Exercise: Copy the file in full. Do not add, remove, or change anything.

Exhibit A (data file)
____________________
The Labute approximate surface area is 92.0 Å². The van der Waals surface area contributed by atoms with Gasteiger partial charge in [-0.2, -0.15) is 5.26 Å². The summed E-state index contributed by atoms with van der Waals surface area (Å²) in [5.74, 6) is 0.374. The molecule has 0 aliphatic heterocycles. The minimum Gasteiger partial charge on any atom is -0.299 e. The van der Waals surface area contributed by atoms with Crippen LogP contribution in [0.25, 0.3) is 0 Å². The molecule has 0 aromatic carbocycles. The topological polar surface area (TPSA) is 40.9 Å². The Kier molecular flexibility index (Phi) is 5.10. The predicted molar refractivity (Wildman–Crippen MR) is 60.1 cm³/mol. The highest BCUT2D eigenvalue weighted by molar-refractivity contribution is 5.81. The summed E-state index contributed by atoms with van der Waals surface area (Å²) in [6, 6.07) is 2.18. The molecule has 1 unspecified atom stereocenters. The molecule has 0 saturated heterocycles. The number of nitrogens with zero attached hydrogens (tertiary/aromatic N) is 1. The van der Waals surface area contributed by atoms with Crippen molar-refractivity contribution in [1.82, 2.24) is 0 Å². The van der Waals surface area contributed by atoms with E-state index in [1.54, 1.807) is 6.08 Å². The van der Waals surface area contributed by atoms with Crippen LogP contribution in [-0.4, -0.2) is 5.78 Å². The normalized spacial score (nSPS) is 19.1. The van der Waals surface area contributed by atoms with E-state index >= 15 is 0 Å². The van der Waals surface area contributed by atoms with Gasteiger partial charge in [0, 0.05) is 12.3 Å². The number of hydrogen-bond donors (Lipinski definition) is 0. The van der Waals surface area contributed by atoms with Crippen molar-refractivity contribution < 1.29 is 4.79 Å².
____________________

The Labute approximate surface area is 92.0 Å². The van der Waals surface area contributed by atoms with Gasteiger partial charge in [-0.2, -0.15) is 5.26 Å². The summed E-state index contributed by atoms with van der Waals surface area (Å²) in [5.74, 6) is 0.374. The molecule has 0 aliphatic heterocycles. The minimum Gasteiger partial charge on any atom is -0.299 e. The van der Waals surface area contributed by atoms with Crippen LogP contribution in [0.25, 0.3) is 0 Å². The molecule has 0 aromatic carbocycles. The topological polar surface area (TPSA) is 40.9 Å². The Kier molecular flexibility index (Phi) is 5.10. The predicted molar refractivity (Wildman–Crippen MR) is 60.1 cm³/mol. The highest BCUT2D eigenvalue weighted by molar-refractivity contribution is 5.81. The summed E-state index contributed by atoms with van der Waals surface area (Å²) in [6, 6.07) is 2.18. The molecule has 1 unspecified atom stereocenters. The molecule has 0 saturated heterocycles. The number of nitrogens with zero attached hydrogens (tertiary/aromatic N) is 1. The van der Waals surface area contributed by atoms with Crippen molar-refractivity contribution in [1.82, 2.24) is 0 Å². The van der Waals surface area contributed by atoms with E-state index in [1.54, 1.807) is 6.08 Å². The van der Waals surface area contributed by atoms with Crippen LogP contribution in [-0.4, -0.2) is 5.78 Å². The normalized spacial score (nSPS) is 19.1. The van der Waals surface area contributed by atoms with E-state index >= 15 is 0 Å². The van der Waals surface area contributed by atoms with Gasteiger partial charge in [0, 0.05) is 12.3 Å². The number of hydrogen-bond donors (Lipinski definition) is 0. The van der Waals surface area contributed by atoms with Crippen molar-refractivity contribution < 1.29 is 4.79 Å².